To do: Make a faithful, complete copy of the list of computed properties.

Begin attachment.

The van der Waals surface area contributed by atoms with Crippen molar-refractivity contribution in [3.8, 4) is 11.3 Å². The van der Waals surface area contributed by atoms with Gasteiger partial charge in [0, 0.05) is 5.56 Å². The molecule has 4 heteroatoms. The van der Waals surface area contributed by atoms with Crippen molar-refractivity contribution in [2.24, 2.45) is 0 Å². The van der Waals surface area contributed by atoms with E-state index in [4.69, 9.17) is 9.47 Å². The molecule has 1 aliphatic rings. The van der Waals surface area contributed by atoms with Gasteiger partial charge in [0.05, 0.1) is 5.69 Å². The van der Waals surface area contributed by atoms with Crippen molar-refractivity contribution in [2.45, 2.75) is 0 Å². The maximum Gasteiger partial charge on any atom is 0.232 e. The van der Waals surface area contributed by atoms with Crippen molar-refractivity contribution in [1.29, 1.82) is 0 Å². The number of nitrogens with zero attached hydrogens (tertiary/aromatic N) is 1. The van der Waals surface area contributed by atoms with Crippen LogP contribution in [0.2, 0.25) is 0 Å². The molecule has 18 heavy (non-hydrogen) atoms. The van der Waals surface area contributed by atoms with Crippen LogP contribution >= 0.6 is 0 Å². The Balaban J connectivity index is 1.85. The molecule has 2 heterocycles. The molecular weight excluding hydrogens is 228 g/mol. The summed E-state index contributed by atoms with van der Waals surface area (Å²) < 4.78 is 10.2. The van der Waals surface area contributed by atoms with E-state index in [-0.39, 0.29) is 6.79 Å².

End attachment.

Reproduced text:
The van der Waals surface area contributed by atoms with Crippen molar-refractivity contribution in [3.8, 4) is 11.3 Å². The van der Waals surface area contributed by atoms with Gasteiger partial charge in [0, 0.05) is 5.56 Å². The molecule has 4 heteroatoms. The van der Waals surface area contributed by atoms with Crippen molar-refractivity contribution in [2.24, 2.45) is 0 Å². The van der Waals surface area contributed by atoms with E-state index in [4.69, 9.17) is 9.47 Å². The molecule has 1 aliphatic rings. The van der Waals surface area contributed by atoms with Gasteiger partial charge in [0.05, 0.1) is 5.69 Å². The van der Waals surface area contributed by atoms with Crippen molar-refractivity contribution in [2.45, 2.75) is 0 Å². The maximum Gasteiger partial charge on any atom is 0.232 e. The van der Waals surface area contributed by atoms with Crippen molar-refractivity contribution in [1.29, 1.82) is 0 Å². The number of nitrogens with zero attached hydrogens (tertiary/aromatic N) is 1. The van der Waals surface area contributed by atoms with Crippen LogP contribution in [0.2, 0.25) is 0 Å². The molecule has 18 heavy (non-hydrogen) atoms. The van der Waals surface area contributed by atoms with Crippen LogP contribution >= 0.6 is 0 Å². The Balaban J connectivity index is 1.85. The molecule has 2 heterocycles. The molecular weight excluding hydrogens is 228 g/mol. The summed E-state index contributed by atoms with van der Waals surface area (Å²) < 4.78 is 10.2. The van der Waals surface area contributed by atoms with E-state index in [-0.39, 0.29) is 6.79 Å².